5 Things The Diaspora Should Consider When Wanting To Move To Africa


Always wondered about moving to Africa? This topic is an interesting one a since a lot more British born Africans or Africans in the diaspora are interested in going ‘home’ to make an impact. The question is what does this look like and how should this be done? I like to look at the diaspora as contributing rather than being the saviour who will make all the changes on the continent and make it better. The big question is how can the diaspora play their part and this was a topic discussed at the BYP Conference.

BYP stands for Black Young Professionals and I had the privilege of being gifted a press ticket to the first ever leadership conference with the likes of 800 other delegates and companies such as BT, Sky, PwC and more. One of the sessions I went to was called Africa Focused – How We Can All Play Our Part and I thought there were so many nuggets for people who are interested in moving to Africa that I had to share.

On this panel there was:

  • Uche Ofodile CEO, Lonestar Cell MTN (was not there)
  • Dr Ike Anya – Principal Consultant & Co-founder, EpiAfric
  • Amaechi Nsofor – Partner and Head of Africa Business Group, Grant Thornton UK LLP
  • Renata Dickson – Nwosu – Design Director & Owner, Studio Rdn-x
  • Joseph Nwosu (as Host) – Marketing Strategist and Consultant

Here are 5 tips based on the panel for people who want to make an impact back home should keep in mind, in particular those who want to start a business:

1. Do not over romanticise it

I feel we are all guilty of doing this exact thing especially if we have only really been back to our respective countries during the holiday season. Christmas is high season and it also known as turn up season. Being back for two weeks is not the same as spending an unlimited time and generally living in a country. This is something to keep in mind when looking at contributing to the growth of our respective countries and moving there. Things will not be the same as it is where you currently live. Processes and procedures will be different, whether you think it is better or worse than you think it should be. If you are considering to move over it is going to be hard as everyone on the panel kept repeating but that does not mean it is not worth it. You have to know what you want to do and why you are doing it.

2. Try to understand life as a local and understand their needs

Trying to understand life as a local will help if you want to start a business. You need to understand the market you are going to serve and know their needs. You do not want to make assumptions based on your two week holiday back home. Whether you have a contact person in the country, or you invest in someone elses business in the country or you yourself go back and forth and try to learn more about how it is, it is up to you. If you have not grown up there you may have different view points to some people and have had a different upbringing meaning there are different point of views. Be prepared to observe and listen and understand how life is there.

3. Don’t Always Think You Know More

Just because you may be coming from “London” does not mean you know more. Do not try to go back and try to be a saviour because the continent does not need a saviour. You have to understand that people have learnt to do things a certain way so you need to acknowledge that. You don’t want to be that person who comes with the attitude of “in London this is how we do it” like you always know better and are better. Of course every country needs to grow, evolve and progress but you do not want to come across as someone who knows everything and is not ready to listen. Respect what they are doing, while making suggestions and improvements. Remember you can also learn things from them, so stay humble.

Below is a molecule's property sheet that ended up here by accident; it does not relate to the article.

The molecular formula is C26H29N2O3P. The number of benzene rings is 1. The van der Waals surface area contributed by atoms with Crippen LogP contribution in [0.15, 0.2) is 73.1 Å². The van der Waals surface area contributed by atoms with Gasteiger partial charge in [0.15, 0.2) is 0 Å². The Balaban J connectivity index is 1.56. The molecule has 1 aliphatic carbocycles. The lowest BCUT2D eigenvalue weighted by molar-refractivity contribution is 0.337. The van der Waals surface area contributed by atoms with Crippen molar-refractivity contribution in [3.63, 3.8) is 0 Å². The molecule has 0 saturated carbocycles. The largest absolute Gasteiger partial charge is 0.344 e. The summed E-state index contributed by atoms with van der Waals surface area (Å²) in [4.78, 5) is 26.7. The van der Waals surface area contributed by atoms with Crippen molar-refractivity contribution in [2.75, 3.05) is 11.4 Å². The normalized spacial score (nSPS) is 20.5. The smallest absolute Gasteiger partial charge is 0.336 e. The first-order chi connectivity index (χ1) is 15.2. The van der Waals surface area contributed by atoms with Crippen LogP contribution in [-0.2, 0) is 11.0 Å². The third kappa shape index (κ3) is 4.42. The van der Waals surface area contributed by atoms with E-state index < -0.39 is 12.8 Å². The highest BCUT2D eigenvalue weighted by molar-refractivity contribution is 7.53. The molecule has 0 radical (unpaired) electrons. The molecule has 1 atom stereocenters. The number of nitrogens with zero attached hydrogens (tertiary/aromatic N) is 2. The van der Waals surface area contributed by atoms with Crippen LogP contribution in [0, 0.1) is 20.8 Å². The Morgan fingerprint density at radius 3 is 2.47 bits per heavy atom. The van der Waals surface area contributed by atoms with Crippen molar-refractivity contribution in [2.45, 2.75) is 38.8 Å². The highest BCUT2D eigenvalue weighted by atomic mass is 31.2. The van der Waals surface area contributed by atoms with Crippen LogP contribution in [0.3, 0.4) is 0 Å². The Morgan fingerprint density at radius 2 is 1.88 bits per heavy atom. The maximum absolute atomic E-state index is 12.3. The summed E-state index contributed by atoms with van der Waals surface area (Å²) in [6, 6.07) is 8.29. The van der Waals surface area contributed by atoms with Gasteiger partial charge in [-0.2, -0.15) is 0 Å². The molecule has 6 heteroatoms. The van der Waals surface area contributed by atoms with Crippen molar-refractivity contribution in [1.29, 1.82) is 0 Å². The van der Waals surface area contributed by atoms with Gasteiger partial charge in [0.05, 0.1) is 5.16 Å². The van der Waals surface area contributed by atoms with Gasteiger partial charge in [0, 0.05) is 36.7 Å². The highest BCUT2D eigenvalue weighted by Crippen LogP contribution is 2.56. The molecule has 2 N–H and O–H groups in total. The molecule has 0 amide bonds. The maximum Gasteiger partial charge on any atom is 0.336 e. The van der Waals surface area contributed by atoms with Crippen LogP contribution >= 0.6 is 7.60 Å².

4. Have a Safety Cushion or a Plan B

As mentioned before it was recommended not to romanticise moving back. It is important to understand that moving back home will not always go as planned. Moving to Africa is hard and is consistently hard on a daily basis because everyday there will be something new you will have to deal with. Make sure you think about the resources you would need if no monry was to come in for 18 months to 2 years.

5. Understand Your Strengths

Understanding your strengths can help you. If you are someone who was born or grew up outside of the continent of Africa and are connected to your roots or love to keep connected to things on the continent you may feel you are too African for the country you currently live in and not African enough for your respective countries on the continent. On the other hand having experienced this you are easily adaptable and resilient, two traits you need to move back ‘home’. Along side those two things you have other traits, skills and knowledge to share.

A final tip I remember that was said was to get off Twitter and Facebook and do something, don’t just be a social media warrior about Africa if you really want to contribute.

It seems like a lot of people in the diaspora would love to either invest in Africa or move back. I also have a desire to move to Africa and contribute to the economy where I can. I hope these five tips about moving to Africa, help. Make sure to look out in 2020 for the next BYP Conference.

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Wondering about how Africans are perceived in South Korea? You can read about that here!


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